"Health of the Mother" Deserves More Than Air Quotes

By Christine Cupaiuolo — October 16, 2008

While issues that greatly affect women have hardly been front and center during this presidential campaign, there was one moment during last night’s debate, when the subject turned to abortion, that Sen. John McCain kissed the votes of moderate women voters good-bye.

McCain was attacking Sen. Barack Obama for being in cahoots “with the extreme aspect of the pro-abortion movement” (the what?) because, as a member of the Illinois State Senate, Obama voted against the so-called partial-birth abortion ban.

Obama explained that he did so because there was no exception for the life or health of the mother, to which McCain responded, complete with air quotes:

Just again — just again the example of the eloquence of Senator Obama. He’s — health of the mother. You know, that’s been stretched by the pro-abortion movement, in America, to mean almost anything. That’s — that’s the extreme pro-abortion position, quote, “health.”

I’m with Nicole Belle at Crooks and Liars, who writes: “Clearly, in all his debate prep, no one thought to coach McCain not to go to the third rail of the abortion issue. Boy, was that an oversight. Because not only did McCain go there, he jumped right on to it. […] Not a legitimate concern? Tell that to these women.”

The story Belle points to is about women whose lives were saved by late-term abortions.

If you managed to miss the moment, you can watch the exchange below:

For more reading, check out: McCain Repeats Debunked ‘Born Alive’ Attacks in Debate by Emily Douglas

3 responses to ““Health of the Mother” Deserves More Than Air Quotes”

  1. I agree that the language within the abortion debate is severely flawed. The link was a useful addition to this conversation, but I am curious about finding statistical data to bolster such attention-worthy stories.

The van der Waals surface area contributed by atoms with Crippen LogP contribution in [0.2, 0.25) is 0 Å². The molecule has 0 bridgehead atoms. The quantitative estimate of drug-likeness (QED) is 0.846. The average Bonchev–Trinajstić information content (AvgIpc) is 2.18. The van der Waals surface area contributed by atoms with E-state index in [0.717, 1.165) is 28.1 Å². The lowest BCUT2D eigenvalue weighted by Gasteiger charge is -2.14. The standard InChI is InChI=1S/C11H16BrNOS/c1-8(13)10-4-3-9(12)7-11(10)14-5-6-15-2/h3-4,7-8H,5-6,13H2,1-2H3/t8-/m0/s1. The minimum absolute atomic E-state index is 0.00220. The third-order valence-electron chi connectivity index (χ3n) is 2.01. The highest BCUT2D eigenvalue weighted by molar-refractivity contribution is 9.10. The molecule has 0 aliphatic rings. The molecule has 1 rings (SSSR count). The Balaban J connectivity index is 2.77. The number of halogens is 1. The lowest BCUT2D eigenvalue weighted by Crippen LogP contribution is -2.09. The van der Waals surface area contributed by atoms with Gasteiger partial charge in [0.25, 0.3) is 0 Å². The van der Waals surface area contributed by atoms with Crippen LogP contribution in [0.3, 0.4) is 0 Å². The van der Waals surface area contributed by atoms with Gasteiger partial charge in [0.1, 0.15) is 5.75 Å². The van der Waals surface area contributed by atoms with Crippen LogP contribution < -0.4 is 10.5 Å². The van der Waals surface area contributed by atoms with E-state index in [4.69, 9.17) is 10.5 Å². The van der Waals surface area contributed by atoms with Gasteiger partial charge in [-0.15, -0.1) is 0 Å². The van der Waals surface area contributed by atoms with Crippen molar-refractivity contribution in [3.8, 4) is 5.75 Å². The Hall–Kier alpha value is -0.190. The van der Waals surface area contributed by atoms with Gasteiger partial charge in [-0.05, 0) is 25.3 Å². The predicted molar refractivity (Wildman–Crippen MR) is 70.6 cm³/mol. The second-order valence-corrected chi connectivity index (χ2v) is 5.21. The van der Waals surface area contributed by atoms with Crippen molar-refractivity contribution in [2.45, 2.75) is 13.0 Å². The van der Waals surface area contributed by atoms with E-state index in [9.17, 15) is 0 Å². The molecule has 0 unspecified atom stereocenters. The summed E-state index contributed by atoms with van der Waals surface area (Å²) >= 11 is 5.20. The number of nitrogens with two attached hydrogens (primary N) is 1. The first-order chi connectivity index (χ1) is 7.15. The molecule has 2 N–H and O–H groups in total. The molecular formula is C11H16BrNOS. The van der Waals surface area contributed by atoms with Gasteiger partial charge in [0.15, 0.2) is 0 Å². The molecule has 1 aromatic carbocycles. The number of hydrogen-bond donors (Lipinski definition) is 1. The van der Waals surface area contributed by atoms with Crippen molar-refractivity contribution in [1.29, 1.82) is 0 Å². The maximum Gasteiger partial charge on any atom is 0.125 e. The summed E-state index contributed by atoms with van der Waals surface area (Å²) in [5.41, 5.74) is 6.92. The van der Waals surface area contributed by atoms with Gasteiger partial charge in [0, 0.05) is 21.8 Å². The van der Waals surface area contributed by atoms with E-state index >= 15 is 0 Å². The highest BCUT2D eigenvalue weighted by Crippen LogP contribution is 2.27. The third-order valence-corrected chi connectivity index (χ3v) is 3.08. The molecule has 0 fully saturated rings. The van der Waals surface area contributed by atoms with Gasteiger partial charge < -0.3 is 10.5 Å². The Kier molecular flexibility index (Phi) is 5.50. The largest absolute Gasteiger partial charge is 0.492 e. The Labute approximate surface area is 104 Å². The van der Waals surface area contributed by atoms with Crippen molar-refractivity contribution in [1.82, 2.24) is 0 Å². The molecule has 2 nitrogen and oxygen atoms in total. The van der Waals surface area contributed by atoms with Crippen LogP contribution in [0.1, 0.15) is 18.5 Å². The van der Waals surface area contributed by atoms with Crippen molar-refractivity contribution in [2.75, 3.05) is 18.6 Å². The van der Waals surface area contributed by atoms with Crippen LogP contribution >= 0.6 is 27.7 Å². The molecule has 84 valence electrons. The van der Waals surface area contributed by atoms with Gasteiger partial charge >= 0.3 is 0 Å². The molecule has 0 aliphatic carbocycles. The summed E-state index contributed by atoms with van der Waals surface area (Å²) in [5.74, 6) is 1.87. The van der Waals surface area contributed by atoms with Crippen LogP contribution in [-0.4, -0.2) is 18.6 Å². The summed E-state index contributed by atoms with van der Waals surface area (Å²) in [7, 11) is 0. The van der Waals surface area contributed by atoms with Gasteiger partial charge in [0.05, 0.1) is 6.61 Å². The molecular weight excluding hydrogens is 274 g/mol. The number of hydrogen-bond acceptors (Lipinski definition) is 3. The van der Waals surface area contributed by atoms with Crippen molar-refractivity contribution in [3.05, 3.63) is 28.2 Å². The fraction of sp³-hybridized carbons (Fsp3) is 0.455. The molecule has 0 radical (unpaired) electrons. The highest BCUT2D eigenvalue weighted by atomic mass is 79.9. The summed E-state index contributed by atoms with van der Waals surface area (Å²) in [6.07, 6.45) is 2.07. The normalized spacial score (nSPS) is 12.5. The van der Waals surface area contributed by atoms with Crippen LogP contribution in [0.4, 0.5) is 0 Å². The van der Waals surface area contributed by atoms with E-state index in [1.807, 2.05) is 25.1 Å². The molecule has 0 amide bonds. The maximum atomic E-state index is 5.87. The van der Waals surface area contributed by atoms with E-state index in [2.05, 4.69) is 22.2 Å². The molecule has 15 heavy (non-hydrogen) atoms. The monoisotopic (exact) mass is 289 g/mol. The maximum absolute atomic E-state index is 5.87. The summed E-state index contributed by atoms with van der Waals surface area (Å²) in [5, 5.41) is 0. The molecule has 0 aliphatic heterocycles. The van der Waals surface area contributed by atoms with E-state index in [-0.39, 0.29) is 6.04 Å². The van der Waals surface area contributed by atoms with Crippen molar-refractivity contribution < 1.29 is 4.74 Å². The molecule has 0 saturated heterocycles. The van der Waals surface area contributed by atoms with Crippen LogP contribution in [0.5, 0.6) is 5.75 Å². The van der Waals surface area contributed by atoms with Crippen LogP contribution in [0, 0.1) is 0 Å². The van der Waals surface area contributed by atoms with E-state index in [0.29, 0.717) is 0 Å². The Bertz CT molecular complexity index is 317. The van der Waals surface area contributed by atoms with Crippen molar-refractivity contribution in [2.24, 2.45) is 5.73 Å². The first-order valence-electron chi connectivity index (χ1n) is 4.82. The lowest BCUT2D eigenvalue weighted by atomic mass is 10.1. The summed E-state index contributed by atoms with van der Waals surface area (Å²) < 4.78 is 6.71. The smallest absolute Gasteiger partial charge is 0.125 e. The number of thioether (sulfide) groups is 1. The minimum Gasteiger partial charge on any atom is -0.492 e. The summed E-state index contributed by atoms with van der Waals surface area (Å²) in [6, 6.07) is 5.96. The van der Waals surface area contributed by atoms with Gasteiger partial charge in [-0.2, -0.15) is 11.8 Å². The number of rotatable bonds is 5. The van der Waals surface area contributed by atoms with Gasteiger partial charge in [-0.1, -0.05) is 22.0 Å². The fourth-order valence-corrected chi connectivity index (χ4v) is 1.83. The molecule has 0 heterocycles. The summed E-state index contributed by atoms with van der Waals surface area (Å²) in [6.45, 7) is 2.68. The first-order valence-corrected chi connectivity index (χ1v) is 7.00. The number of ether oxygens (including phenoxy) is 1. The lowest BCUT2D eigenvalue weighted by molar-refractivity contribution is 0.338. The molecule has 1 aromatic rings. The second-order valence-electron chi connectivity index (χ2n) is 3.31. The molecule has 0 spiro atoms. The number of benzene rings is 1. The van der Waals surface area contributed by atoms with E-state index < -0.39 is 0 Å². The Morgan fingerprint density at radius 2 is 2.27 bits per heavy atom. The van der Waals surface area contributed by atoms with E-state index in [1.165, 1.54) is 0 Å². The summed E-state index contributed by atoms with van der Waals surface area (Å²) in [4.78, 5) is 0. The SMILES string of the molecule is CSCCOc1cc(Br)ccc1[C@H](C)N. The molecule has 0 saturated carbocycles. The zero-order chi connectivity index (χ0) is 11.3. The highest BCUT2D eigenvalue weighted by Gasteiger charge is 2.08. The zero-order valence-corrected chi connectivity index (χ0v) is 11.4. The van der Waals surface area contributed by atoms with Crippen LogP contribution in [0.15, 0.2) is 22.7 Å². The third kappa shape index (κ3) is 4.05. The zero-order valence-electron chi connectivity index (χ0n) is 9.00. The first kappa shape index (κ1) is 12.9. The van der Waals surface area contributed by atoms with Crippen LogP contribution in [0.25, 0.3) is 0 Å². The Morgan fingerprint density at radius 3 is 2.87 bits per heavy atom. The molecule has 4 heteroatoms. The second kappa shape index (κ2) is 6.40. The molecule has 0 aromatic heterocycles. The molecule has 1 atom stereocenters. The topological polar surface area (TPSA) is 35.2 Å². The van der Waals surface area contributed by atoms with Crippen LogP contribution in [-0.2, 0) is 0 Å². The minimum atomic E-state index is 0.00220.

How many annual deaths are caused by women who proceed to delivery with high-risk pregnancies?

    How many of the delivered high-risk babies die after birth?

    How many women have experienced irreversible damage or death during the D and X procedure?

    Is the D and X procedure unequivocally safer than delivery in high-risk cases?

    What are the risks of delivery vs D and X, comparatively?

    How does viability play into D and X decisions?

    I suppose the definition of ‘high-risk’ is somewhat debatable, depending on who you talk to.

    In terms of viability, it seems -challenging- to reconcile that such a late stage fetus would still be considered a fetus if aborted, and yet a baby, if delivered. Again, the language is so not helpful here.

    Thank you for letting me share my questions.

  2. First of all too much time and energy is wasted focusing on this debate. It is just another tactic of the anti-abortion group. I will not call them pro-life because they are not pro-life. First of all, no woman would go close to full-term only to abort. She is aborting for obvious serious health reasons at that point in the pregnancy. This decision is not taken lightly. She and her doctor have made a grueling decision. Secondly, less than 1% of abortions are late-term.

Comments are closed.